I can hear the crunch of leaves below my feet. The wind picks up and I can hear crickets in the long grass around me. The sun is dropping as evening draws in, with rays breaking through trees. I can hear noise in the distant, it’s a Blacktail deer. The tracks are fresh in the mud, and as I follow them I hear the crackle of tree branches as I push past them. The wind picks up and rain starts to fall, gently at first then harder. I pursue the tracks, and eventually the rain stops, the last bit of sunlight breaks through the clouds, and in the clearing, I see the deer.
I sit quietly. She comes closer. I put my scope to my eye, line her up, and pull the trigger. To my collection now, I have an amazing photo. The deer sees me, is alerted, and sprints away. This is just another fine moment in theHunter: Call of the Wild.
I am not into hunting. I don’t especially like the thought of killing animals, but I don’t like the thought of killing humans either and I play lots of FPS games. At first look you’d be forgiven in thinking that theHunter: Call of the Wild is another FarCry game. Set in the wild outdoors of two very large areas (one in North America, one in Germany), you’re presented with a series of characters and quests which again are akin to many open world games.
Areas of interest appear on the map, with XP dished out for visiting them, towers reveal areas in the world to visit, outposts act as fast travel locations and opportunities for buying and upgrading gear. As you level up, a perk system allows you to scope and spec out your character, increasing abilities. So far, so similar.
Where theHunter differs is the main objective – hunting the wildlife. This is definitely not a run-and-gun, fully automatic explosive shooter. It’s a sedate, calm, quiet experience, defined by moments of shining beauty and natural excitement. A typical hunt can begin with any tracks you find, but the main story arc helps support your journey from introduction to fully fledged hunter.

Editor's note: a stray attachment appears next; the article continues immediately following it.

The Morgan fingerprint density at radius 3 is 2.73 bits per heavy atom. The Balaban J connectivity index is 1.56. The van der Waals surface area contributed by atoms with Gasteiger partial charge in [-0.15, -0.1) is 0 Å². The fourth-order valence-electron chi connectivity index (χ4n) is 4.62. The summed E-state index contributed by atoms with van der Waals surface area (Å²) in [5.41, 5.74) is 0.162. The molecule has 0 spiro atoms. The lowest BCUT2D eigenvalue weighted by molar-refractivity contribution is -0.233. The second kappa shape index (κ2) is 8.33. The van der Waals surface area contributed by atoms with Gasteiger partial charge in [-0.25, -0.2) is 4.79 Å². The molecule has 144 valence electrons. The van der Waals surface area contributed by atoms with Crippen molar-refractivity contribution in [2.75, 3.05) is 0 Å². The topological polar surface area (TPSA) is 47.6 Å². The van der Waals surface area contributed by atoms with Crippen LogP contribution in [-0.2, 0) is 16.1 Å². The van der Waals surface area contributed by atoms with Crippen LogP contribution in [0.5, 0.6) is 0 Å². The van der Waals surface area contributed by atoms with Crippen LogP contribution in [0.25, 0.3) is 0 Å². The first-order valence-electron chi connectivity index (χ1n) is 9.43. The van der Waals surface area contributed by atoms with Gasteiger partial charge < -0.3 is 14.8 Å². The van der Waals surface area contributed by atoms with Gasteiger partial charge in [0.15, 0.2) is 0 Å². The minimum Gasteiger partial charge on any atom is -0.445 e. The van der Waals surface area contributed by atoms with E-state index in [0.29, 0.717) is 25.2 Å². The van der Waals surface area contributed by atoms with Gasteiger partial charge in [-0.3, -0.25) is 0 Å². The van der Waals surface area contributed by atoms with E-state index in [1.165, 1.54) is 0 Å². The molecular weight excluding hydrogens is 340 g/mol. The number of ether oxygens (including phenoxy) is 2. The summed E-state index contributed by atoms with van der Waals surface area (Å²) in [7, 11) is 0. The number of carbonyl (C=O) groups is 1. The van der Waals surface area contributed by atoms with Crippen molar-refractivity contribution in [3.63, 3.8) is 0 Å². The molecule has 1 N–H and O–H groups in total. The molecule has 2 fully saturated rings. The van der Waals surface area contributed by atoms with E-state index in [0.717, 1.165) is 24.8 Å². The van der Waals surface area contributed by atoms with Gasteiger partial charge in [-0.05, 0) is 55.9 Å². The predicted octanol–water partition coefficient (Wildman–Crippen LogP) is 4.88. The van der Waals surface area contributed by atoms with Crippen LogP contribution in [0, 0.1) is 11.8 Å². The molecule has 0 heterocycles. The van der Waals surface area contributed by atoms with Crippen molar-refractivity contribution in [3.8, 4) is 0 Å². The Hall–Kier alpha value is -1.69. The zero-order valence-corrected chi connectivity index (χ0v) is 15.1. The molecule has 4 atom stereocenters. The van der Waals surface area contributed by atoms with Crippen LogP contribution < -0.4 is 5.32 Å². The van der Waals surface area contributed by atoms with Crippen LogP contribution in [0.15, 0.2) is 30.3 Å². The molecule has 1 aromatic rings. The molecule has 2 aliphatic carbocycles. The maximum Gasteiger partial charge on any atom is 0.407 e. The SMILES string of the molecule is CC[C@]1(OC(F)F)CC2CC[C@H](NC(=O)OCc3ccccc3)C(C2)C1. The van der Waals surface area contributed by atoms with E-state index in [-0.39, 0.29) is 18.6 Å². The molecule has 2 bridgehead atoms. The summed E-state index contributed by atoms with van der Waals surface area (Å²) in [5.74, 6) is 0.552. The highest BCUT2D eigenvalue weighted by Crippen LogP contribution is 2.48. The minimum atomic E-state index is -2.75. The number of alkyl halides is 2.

You learn how to follow tracks, highlighted by glowing icons on the ground. Examining them gives you some information about the creature (more information is available if you level up your perks). Other signs such as damaged brush, droppings or even blood if you’ve managed to shoot and hit (but not kill) one. Don’t be fooled – tracking isn’t easy, and requires a sensible and methodological approach.
My experience of hunting is limited to the Cabela Dangerous Hunt games, which could be described as both ‘not realistic’ and ‘rubbish’ in equal measure. I struggled therefore to get used to this – tracking a hunt can take time, and it simply isn’t a case of sprinting from one highlighted track to the next. You’ll need to walk slow as to not alert your potential trophy (or any others lurking on the journey), you’ll want to avoid certain areas for fear of huge amounts of noise and probably most significantly, you’ll want to soak it all in. The atmosphere here is incredible. From dense foliage, to open plains, long grass, watering holes, broad lakes – the maps provide an incredibly detailed replica of the outdoors. At times I find myself taking shelter (perhaps in one of the blinds that I build using my accrued in-game currency) and just watching. Why play a game when you just sit? Because the environment is calm, tense, immersive and interesting all at once. The movement of the grass and trees in the wind, the sound of insects, animals and nature, and the sun glistening off the water in the distance.
As you can probably tell, this is not a game for everyone. The pace is obviously a significant detour from today’s ‘instant action’ and immediacy of everything we encounter in our daily lives, but the hunting aspect may seem a bit too real for some. On each kill, you’re awarded points based on the quality of the game and your shot, including an x-ray view of where the bullet penetrated and what organ’s being decimated led to its demise. Should you prefer not to do this (although to progress through the missions – which you don’t actually have to do – you must do this), you can simply engage in the tracking and the absorption of nature, and swap your rifle for your camera. I found there is something really lovely about spending 10-15 minutes tracking a specific animal, only to find it, taking a picture and then leaving with it none the wiser. Finishing the tracking with a rifle shot doesn’t always feel the best for me, especially with a clever minded foe outwitting me with a mixed up path of inbetween trees, long grass and then doubling back. Well played.
It’s not all praise. If we are being critical, the UI and tutorial could be better. The UI is small and I had to seek support via Reddit to understand wind direction and a bit more explanation on different bullet types and weapons – further than what the game has. In the big scheme of things, this is fairly minor.
Online co-op rounds off the package. Hunting with friends is a great experience and whilst none of my ‘real’ friends have this, I met a few online and a hunting party is a different but also excellent experience. I fear that this isn’t going to find the same success over here as it will in certain parts of the United States and Canada, and I think that’s a shame. If you’re bored of the typical first-person shooter formula, theHunter really brings something new and does it really well.
As for me, well the sun has gone now and the moon is out. The flashlight is on and it’s time to see what we can hunt at night.
Reviewed on PS4